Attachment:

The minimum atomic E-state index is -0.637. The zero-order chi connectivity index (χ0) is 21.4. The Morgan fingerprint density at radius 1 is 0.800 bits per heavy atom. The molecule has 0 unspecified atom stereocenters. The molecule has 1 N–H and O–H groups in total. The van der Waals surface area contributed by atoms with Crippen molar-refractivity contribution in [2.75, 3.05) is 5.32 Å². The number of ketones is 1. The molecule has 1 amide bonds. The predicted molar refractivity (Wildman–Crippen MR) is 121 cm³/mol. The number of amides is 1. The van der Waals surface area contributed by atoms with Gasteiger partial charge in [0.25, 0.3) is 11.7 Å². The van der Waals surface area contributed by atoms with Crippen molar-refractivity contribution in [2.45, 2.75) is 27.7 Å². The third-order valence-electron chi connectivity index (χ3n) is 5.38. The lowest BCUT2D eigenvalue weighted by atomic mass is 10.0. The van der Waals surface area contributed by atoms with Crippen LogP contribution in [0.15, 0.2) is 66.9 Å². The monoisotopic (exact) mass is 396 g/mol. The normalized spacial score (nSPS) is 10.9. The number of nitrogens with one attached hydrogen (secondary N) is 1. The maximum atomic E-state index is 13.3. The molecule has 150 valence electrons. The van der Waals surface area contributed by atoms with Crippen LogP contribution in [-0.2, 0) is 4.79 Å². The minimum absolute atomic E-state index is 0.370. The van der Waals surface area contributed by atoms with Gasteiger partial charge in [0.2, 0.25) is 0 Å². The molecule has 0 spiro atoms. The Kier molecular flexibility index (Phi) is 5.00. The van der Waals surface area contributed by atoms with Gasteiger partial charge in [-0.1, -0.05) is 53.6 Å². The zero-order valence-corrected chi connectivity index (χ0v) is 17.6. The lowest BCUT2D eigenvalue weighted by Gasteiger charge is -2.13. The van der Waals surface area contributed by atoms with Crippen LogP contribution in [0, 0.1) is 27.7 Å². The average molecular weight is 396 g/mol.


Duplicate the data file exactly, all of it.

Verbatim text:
The minimum atomic E-state index is -0.637. The zero-order chi connectivity index (χ0) is 21.4. The Morgan fingerprint density at radius 1 is 0.800 bits per heavy atom. The molecule has 0 unspecified atom stereocenters. The molecule has 1 N–H and O–H groups in total. The van der Waals surface area contributed by atoms with Crippen molar-refractivity contribution in [2.75, 3.05) is 5.32 Å². The number of ketones is 1. The molecule has 1 amide bonds. The predicted molar refractivity (Wildman–Crippen MR) is 121 cm³/mol. The number of amides is 1. The van der Waals surface area contributed by atoms with Gasteiger partial charge in [0.25, 0.3) is 11.7 Å². The van der Waals surface area contributed by atoms with Crippen molar-refractivity contribution in [2.45, 2.75) is 27.7 Å². The third-order valence-electron chi connectivity index (χ3n) is 5.38. The lowest BCUT2D eigenvalue weighted by atomic mass is 10.0. The van der Waals surface area contributed by atoms with Crippen LogP contribution in [0.15, 0.2) is 66.9 Å². The monoisotopic (exact) mass is 396 g/mol. The normalized spacial score (nSPS) is 10.9. The number of nitrogens with one attached hydrogen (secondary N) is 1. The maximum atomic E-state index is 13.3. The molecule has 150 valence electrons. The van der Waals surface area contributed by atoms with Crippen LogP contribution in [-0.2, 0) is 4.79 Å². The minimum absolute atomic E-state index is 0.370. The van der Waals surface area contributed by atoms with Gasteiger partial charge in [0.2, 0.25) is 0 Å². The molecule has 0 spiro atoms. The Kier molecular flexibility index (Phi) is 5.00. The van der Waals surface area contributed by atoms with Gasteiger partial charge in [-0.1, -0.05) is 53.6 Å². The zero-order valence-corrected chi connectivity index (χ0v) is 17.6. The lowest BCUT2D eigenvalue weighted by Gasteiger charge is -2.13. The van der Waals surface area contributed by atoms with Crippen LogP contribution in [0, 0.1) is 27.7 Å². The average molecular weight is 396 g/mol.